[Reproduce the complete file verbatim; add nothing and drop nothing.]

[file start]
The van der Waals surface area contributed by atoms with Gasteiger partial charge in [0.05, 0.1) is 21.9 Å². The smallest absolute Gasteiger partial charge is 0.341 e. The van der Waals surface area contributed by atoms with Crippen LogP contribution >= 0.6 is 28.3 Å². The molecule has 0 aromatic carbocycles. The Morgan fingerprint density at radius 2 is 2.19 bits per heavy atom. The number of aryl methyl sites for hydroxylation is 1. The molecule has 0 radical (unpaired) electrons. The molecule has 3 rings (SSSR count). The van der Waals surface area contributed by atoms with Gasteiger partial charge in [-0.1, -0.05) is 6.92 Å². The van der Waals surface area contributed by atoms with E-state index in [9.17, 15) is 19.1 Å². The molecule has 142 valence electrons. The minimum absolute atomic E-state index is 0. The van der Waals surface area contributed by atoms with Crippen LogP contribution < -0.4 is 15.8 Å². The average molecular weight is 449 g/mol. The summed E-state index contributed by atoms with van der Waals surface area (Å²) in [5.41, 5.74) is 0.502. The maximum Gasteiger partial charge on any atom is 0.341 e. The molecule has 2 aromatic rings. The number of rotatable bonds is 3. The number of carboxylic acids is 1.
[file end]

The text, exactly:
The van der Waals surface area contributed by atoms with Gasteiger partial charge in [0.05, 0.1) is 21.9 Å². The smallest absolute Gasteiger partial charge is 0.341 e. The van der Waals surface area contributed by atoms with Crippen LogP contribution >= 0.6 is 28.3 Å². The molecule has 0 aromatic carbocycles. The Morgan fingerprint density at radius 2 is 2.19 bits per heavy atom. The number of aryl methyl sites for hydroxylation is 1. The molecule has 0 radical (unpaired) electrons. The molecule has 3 rings (SSSR count). The van der Waals surface area contributed by atoms with Gasteiger partial charge in [-0.1, -0.05) is 6.92 Å². The van der Waals surface area contributed by atoms with E-state index in [9.17, 15) is 19.1 Å². The molecule has 142 valence electrons. The minimum absolute atomic E-state index is 0. The van der Waals surface area contributed by atoms with Crippen LogP contribution < -0.4 is 15.8 Å². The average molecular weight is 449 g/mol. The summed E-state index contributed by atoms with van der Waals surface area (Å²) in [5.41, 5.74) is 0.502. The maximum Gasteiger partial charge on any atom is 0.341 e. The molecule has 2 aromatic rings. The number of rotatable bonds is 3. The number of carboxylic acids is 1.